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Euthanasia- Right to Live v. Right to Die

Euthanasia- Right to Live v. Right to Die

Euthanasia- Right to Live v. Right to Die

Author : V. Krishna Laasya

Preface

Article 21 of the Indian Constitution grants Right to life and states that no person shall be deprived of the right to life. Thus, it is implied that the Right does not include the Right to die.

From the inception, the concept of right to die being legal has faced a lot of roadblocks, embodied by State of Maharashtra v. Maruty Sripat Dubal, where it was decided that Right to life includes Right to die and S. 309 of the Indian Penal Code, 1860 (attempt to suicide punishable) was declared unconstitutional. In Gian Kaur v. State of Punjab, where it was held that  Right to life was not inclusive of Right to die.

Right to life is considered a natural right and no person has an underlying right to kill himself in an unnatural way.

Aruna Ramchandra Shanbaug v. Union of India proved to be a landmark case in this regard as the Supreme Court finally declared that passive euthanasia is legal in India.

The question involved here is to analyse whether Right to life involves Right to live with dignity. If so, then the option of passive euthanasia must not be the only technicality.

Other modes of active euthanasia must also be made legal in a reasonable and allowed to a considerable extent.

Introduction

The term Euthanasia, derived from the Greek term “eu” and “thanatos” refers to the intentional termination of life of a person at his/her explicit request.

It is considered when the person is incurable and as a way to stop the person’s suffering. It is generally in the form of passive or active. Passive euthanasia is when the medical treatment is withdrawn with the intention of causing the death of a medically ill patient.

Active euthanasia is when a person deliberately and with sound mind causes the death of the patient and is when the death is caused by a willful act.


Constitutional Provisions and Mechanisms to Deal with the same:

Right to life under A. 21 does not include right to die. However, when terminally ill patients like people suffering from cancer with only few days to love, Right to die with dignity must be made constitutional.

In case of euthanasia, it is considered that the doctor has an intention to kill the patient and this will fall under S. 300 of the Indian Penal Code. Exception 5 to the same can be invoked by pleading consent of the patient. However, only cases of voluntary euthanasia will fall within the ambit of the exception and it is very rare for a comatose patient to give voluntary consent.

Aruna Shanbaug v. UOI

This landmark judgement has opened the reality doors for revival and constitutionality of passive euthanasia.

A petition was filed before the Supreme Court seeking euthanasia for Aruna Shanbaug as she was in a vegetative state for 36 years. Expert medical advice was also taken to show that there was no possibility of further recovery. The Court appointed a team of eminent doctors to present a report on the medical condition of Aruna.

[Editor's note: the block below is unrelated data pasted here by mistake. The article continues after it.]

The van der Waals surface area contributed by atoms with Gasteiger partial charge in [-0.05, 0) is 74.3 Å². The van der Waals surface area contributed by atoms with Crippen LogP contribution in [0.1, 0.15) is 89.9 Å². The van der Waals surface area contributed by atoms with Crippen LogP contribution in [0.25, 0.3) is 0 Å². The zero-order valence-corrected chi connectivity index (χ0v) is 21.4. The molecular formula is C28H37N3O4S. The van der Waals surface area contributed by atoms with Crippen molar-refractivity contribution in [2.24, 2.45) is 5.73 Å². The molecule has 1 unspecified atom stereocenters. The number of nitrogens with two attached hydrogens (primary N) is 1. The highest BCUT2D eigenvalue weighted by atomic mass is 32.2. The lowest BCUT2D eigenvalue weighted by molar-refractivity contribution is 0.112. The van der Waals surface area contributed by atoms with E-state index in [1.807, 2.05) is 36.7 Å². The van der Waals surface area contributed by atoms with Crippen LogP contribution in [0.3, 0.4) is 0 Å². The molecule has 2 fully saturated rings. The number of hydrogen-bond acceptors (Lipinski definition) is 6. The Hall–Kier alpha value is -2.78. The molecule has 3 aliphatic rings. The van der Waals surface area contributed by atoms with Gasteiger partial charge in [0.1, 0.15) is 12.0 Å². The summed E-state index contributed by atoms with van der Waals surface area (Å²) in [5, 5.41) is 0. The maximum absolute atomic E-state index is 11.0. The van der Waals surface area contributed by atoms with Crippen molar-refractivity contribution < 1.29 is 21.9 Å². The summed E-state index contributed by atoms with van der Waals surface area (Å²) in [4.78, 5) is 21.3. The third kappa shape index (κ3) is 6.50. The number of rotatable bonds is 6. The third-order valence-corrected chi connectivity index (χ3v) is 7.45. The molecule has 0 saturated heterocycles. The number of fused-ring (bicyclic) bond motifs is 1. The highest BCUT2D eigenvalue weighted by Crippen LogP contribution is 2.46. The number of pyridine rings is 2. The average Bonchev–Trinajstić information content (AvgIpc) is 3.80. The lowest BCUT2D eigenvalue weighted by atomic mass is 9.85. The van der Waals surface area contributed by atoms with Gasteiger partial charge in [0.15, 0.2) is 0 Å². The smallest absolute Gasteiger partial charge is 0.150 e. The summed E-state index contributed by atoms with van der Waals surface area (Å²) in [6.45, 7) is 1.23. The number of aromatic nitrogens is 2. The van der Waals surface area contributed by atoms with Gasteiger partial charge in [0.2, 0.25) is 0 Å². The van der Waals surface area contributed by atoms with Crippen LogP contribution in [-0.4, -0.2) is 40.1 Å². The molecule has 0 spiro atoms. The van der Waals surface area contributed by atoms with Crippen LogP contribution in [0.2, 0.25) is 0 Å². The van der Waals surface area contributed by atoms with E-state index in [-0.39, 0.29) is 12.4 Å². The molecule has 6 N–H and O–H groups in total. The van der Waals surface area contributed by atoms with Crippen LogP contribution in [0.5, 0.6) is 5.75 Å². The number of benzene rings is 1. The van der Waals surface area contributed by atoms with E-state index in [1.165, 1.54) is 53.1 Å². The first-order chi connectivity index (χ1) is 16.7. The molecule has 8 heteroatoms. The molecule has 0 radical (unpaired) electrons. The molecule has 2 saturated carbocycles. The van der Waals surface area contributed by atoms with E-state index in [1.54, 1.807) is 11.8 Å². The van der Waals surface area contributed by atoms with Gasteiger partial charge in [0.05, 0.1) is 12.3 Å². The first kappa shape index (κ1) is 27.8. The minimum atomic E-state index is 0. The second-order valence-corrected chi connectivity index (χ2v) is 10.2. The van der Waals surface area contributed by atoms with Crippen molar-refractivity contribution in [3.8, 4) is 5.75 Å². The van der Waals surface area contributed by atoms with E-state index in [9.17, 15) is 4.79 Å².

The issue in this regard was whether withdrawal of life support of a vegetative patient is legal? Reliance was placed on Airedale NHS Trust v. Bland, where right to die was permissible through withdrawal of life support systems.

The Court also analysed on the concept of Informed Consent where the patient is aware and can decide on the line of treatment.

However, in this case, Aruna could not consent and so, it was decided that the question of withdrawal must be decided on Beneficence, where the patient’s best interest must be taken into account to decide on the course of action.

Law Commission 196th Report

Recommendations of the Law Commission’s Report :

  • Every competent patient who is able to comprehend the words spoken to him has the right to refuse medical treatment, if suffering from a terminal illness.
  • The doctor should not withdraw treatment without following the norms and procedures laid down in this regard. The doctor must consult and get the opinion of the body of three medical practitioners who form a panel of high ranking authority.
  • Patient who has agreed to withdraw support will be protected from drawing attention of S. 309 of the Indian Penal Code, 1860 (attempt to commit suicide is an offence).
  • Doctors will be immune from any suits initiated against them.
  • The Medical Council of India is responsible for the publication of guidelines in respect of withdrawal of treatment and must remain in charge of constant updation.

Conclusion

It is argued that the patient has the right to determine his/her right to privacy or right to die.

Interference can be drawn only when it affects the social force, which is not the case in many scenarios.

Another noteworthy point in this regard is the quantum of medical expenses that will be spent on the treatment of a terminally ill patient, thus bankrupting the families around the patient.

It is pertinent that the patient must be in the last stages of his life and there must be no clear chances of his survival.

The patient must be well informed of all recuperations and the choices in front of him so that he can make a well informed decision.

The patient’s life is vital and must not be wasted upon. However, it must be agreed that the patient has a right of his own and thus, must be allowed to take his life to lessen the sufferings of those around him and himself.  

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